A 59-year-old man presented with right loin pain. His GP arranged for him to have an intravenous urogram (IVU) and subsequent CT urogram performed.
- What is the likely diagnosis? What are the classical features seen on imaging?
- What is the likely pathology?
- What treatment options are available to treat his kidney?
- What are the surgical principles for ureterolysis?
- What is the blood supply to the omentum?
(Images reproduced from Korean J Urogenit Tract Infect Inflamm 2013;8(2):125-8. Copyright © 2013, Korean Association of Urogenital Tract Infection and Inflammation.)
- Describe the lesion seen on figure 1. What is the likely cause?
- How would you confirm the diagnosis?
- What pathognomonic histological feature is seen in figure 2?
- What parts of the urinary tract can be affected?
NIH Classification of Prostatitis Syndromes
Type 1 A
Type 2 B
Type 3a C
Type 3b D
Type 4 E
- Define terms A, B, C, D and E?
- What specific groups of symptoms may patients complain of?
- What is the Mears Stamey 4 glass test?
- What is the NIH definition of prostatitis for the following patients based on the Mears-Stamey test:
A. VB1+2 negative, EPS positive for WBC and VB4 positive for WBC.
B. VB1+2 negative, EPS clear but VB4 positive for bacteria.
C. VB1 and VB2 positive for bacteria.
Retroperitoneal fibrosis. Proximal hydronephroureterosis, tapering of the ureteric lumen and medial deviation of the ureter.
Idiopathic: Commonest (70%).
Inflammatory: Pancreatitis, perianeurysmal RPF, aortitis.
Drug induced: Hydralazine, beta blockers, methyldopa, haloperidol, phenacetin.
Malignant: Lymphoma, germ cell tumours, metastatic lymph node mass, sarcoma.
Medical: Steroid treatment, +/- tamoxifen, azathioprine.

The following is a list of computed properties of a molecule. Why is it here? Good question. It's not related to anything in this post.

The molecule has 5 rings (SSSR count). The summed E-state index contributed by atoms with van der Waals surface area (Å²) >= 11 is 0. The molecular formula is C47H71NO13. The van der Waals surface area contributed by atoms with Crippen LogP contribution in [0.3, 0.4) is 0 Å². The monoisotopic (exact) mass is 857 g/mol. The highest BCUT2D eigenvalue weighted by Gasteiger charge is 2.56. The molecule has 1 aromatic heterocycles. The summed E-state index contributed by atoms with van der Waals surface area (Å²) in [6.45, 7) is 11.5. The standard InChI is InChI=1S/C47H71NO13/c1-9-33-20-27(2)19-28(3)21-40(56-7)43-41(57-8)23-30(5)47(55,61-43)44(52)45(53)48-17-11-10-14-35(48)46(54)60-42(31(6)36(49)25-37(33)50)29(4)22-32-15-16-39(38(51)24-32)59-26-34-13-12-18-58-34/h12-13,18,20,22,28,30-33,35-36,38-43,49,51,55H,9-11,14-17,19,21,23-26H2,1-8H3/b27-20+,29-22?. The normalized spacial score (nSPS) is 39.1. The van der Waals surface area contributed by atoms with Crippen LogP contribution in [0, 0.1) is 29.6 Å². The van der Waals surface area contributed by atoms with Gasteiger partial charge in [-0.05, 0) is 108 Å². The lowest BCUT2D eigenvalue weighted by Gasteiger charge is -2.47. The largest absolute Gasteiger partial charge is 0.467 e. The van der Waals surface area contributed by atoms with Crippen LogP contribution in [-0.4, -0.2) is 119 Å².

Surgical: Ureteric stent, nephrostomy tube, ureterolysis.
Alternative treatments include transureteroureterostomy, ileal interposition or autotransplantation.
Often bilateral treatment needed, despite unilateral disease. Ureteric stent insertion, start dissection from normal tissue to diseased tissue, avoid damage to ureteric adventitia, biopsy fibrotic mass, protect ureters with omental wrap.
Right and left gastro-epiploic arteries (via gastro-duodenal and splenic artery respectively, originating from the Coeliac axis, T12).
Soft, raised, pale yellow plaques on the bladder mucosa. Malakoplakia – associated with defective macrophage function.
Resect the lesion for histology via TURBT.
Michaelis-Gutmann bodies. Represent remnants of phagosomes mineralised by iron and calcium deposition.
Commonly bladder, but it can affect the kidney, ureter and prostate.
A: Acute bacterial prostatitis; B: chronic bacterial prostatitis; C: chronic pelvic pain syndrome – inflammatory; D: chronic pelvic pain syndrome – non-inflammatory; E: Asymptomatic.
‘UPOINT’ symptoms: Urinary; Psychosocial; Organ specific: bladder / prostate; Infection; Neurological; Tenderness of muscles; Sexual.
Specific set of urine samples taken at defined periods to aid in the diagnosis of prostatic syndromes. Urine samples sent for culture and WBC measurements, labelled VB1, VB2, EPS, VB3. VB1: 1st 10ml voided, VB2 is MSU, EPS represents expressed prostatic secretions (post DRE) and VB4 5-10ml post EPS urine sample.
A. Type IIIa B. Type II C. Type I (do not perform EPS in these patients).